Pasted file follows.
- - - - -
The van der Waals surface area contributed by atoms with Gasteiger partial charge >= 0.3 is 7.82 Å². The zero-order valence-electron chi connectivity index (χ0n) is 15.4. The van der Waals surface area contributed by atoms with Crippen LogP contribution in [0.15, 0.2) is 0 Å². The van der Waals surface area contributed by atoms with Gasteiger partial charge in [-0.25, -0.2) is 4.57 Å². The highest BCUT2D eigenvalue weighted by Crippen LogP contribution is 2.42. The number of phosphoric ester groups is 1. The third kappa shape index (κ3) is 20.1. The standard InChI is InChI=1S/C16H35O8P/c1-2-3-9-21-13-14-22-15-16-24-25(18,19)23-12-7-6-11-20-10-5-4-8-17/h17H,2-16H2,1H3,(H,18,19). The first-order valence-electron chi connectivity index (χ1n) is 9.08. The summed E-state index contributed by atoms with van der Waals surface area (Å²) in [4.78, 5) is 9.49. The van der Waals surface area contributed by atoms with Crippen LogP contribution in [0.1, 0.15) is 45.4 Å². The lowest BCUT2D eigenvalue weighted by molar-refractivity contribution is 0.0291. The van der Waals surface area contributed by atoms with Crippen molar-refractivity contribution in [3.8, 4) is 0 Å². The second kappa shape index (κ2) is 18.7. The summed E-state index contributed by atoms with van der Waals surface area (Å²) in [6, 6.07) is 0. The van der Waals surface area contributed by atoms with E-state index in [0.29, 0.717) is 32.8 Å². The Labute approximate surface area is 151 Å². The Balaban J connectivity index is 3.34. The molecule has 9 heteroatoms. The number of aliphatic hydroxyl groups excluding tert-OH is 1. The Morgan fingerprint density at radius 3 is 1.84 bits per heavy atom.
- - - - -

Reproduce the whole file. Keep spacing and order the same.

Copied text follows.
The van der Waals surface area contributed by atoms with Gasteiger partial charge >= 0.3 is 7.82 Å². The zero-order valence-electron chi connectivity index (χ0n) is 15.4. The van der Waals surface area contributed by atoms with Crippen LogP contribution in [0.15, 0.2) is 0 Å². The van der Waals surface area contributed by atoms with Gasteiger partial charge in [-0.25, -0.2) is 4.57 Å². The highest BCUT2D eigenvalue weighted by Crippen LogP contribution is 2.42. The number of phosphoric ester groups is 1. The third kappa shape index (κ3) is 20.1. The standard InChI is InChI=1S/C16H35O8P/c1-2-3-9-21-13-14-22-15-16-24-25(18,19)23-12-7-6-11-20-10-5-4-8-17/h17H,2-16H2,1H3,(H,18,19). The first-order valence-electron chi connectivity index (χ1n) is 9.08. The summed E-state index contributed by atoms with van der Waals surface area (Å²) in [4.78, 5) is 9.49. The van der Waals surface area contributed by atoms with Crippen LogP contribution in [0.1, 0.15) is 45.4 Å². The lowest BCUT2D eigenvalue weighted by molar-refractivity contribution is 0.0291. The van der Waals surface area contributed by atoms with Crippen molar-refractivity contribution in [3.8, 4) is 0 Å². The second kappa shape index (κ2) is 18.7. The summed E-state index contributed by atoms with van der Waals surface area (Å²) in [6, 6.07) is 0. The van der Waals surface area contributed by atoms with E-state index in [0.29, 0.717) is 32.8 Å². The Labute approximate surface area is 151 Å². The Balaban J connectivity index is 3.34. The molecule has 9 heteroatoms. The number of aliphatic hydroxyl groups excluding tert-OH is 1. The Morgan fingerprint density at radius 3 is 1.84 bits per heavy atom.